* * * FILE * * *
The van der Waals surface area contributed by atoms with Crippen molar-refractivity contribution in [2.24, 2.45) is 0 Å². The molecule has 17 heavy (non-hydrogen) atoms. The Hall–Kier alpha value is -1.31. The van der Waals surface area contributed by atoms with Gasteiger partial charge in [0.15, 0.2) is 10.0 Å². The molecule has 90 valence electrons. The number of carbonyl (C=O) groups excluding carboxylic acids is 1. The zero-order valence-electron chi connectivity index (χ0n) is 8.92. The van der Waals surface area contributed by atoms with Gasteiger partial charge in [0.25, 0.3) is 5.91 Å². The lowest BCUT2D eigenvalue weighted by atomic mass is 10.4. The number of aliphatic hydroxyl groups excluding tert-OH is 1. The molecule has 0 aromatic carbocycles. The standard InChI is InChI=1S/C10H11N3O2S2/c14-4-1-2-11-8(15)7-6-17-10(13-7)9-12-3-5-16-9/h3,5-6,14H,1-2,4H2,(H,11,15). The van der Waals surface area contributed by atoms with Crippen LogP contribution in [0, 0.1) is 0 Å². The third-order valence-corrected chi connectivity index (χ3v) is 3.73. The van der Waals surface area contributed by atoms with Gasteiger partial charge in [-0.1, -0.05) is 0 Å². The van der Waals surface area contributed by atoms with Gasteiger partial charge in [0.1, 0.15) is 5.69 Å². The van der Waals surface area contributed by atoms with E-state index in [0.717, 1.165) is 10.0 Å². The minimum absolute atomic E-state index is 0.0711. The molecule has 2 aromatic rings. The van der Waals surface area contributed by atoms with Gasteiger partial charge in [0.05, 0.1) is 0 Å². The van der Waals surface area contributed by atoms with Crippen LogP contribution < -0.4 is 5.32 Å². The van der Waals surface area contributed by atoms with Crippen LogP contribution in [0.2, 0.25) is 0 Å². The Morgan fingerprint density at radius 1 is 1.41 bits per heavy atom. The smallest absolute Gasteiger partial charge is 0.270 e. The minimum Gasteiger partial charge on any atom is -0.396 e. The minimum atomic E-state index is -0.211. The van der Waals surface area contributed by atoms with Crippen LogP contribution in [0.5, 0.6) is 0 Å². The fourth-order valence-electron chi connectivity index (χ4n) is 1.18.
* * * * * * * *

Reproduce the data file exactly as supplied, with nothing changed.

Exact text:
The van der Waals surface area contributed by atoms with Crippen molar-refractivity contribution in [2.24, 2.45) is 0 Å². The molecule has 17 heavy (non-hydrogen) atoms. The Hall–Kier alpha value is -1.31. The van der Waals surface area contributed by atoms with Gasteiger partial charge in [0.15, 0.2) is 10.0 Å². The molecule has 90 valence electrons. The number of carbonyl (C=O) groups excluding carboxylic acids is 1. The zero-order valence-electron chi connectivity index (χ0n) is 8.92. The van der Waals surface area contributed by atoms with Gasteiger partial charge in [0.25, 0.3) is 5.91 Å². The lowest BCUT2D eigenvalue weighted by atomic mass is 10.4. The number of aliphatic hydroxyl groups excluding tert-OH is 1. The molecule has 0 aromatic carbocycles. The standard InChI is InChI=1S/C10H11N3O2S2/c14-4-1-2-11-8(15)7-6-17-10(13-7)9-12-3-5-16-9/h3,5-6,14H,1-2,4H2,(H,11,15). The van der Waals surface area contributed by atoms with Crippen LogP contribution in [0, 0.1) is 0 Å². The third-order valence-corrected chi connectivity index (χ3v) is 3.73. The van der Waals surface area contributed by atoms with Gasteiger partial charge in [-0.1, -0.05) is 0 Å². The van der Waals surface area contributed by atoms with Gasteiger partial charge in [0.1, 0.15) is 5.69 Å². The van der Waals surface area contributed by atoms with E-state index in [0.717, 1.165) is 10.0 Å². The minimum absolute atomic E-state index is 0.0711. The molecule has 2 aromatic rings. The van der Waals surface area contributed by atoms with Gasteiger partial charge in [0.05, 0.1) is 0 Å². The van der Waals surface area contributed by atoms with Crippen LogP contribution < -0.4 is 5.32 Å². The van der Waals surface area contributed by atoms with Crippen LogP contribution in [0.2, 0.25) is 0 Å². The Morgan fingerprint density at radius 1 is 1.41 bits per heavy atom. The smallest absolute Gasteiger partial charge is 0.270 e. The minimum Gasteiger partial charge on any atom is -0.396 e. The minimum atomic E-state index is -0.211. The van der Waals surface area contributed by atoms with Crippen LogP contribution in [0.5, 0.6) is 0 Å². The fourth-order valence-electron chi connectivity index (χ4n) is 1.18.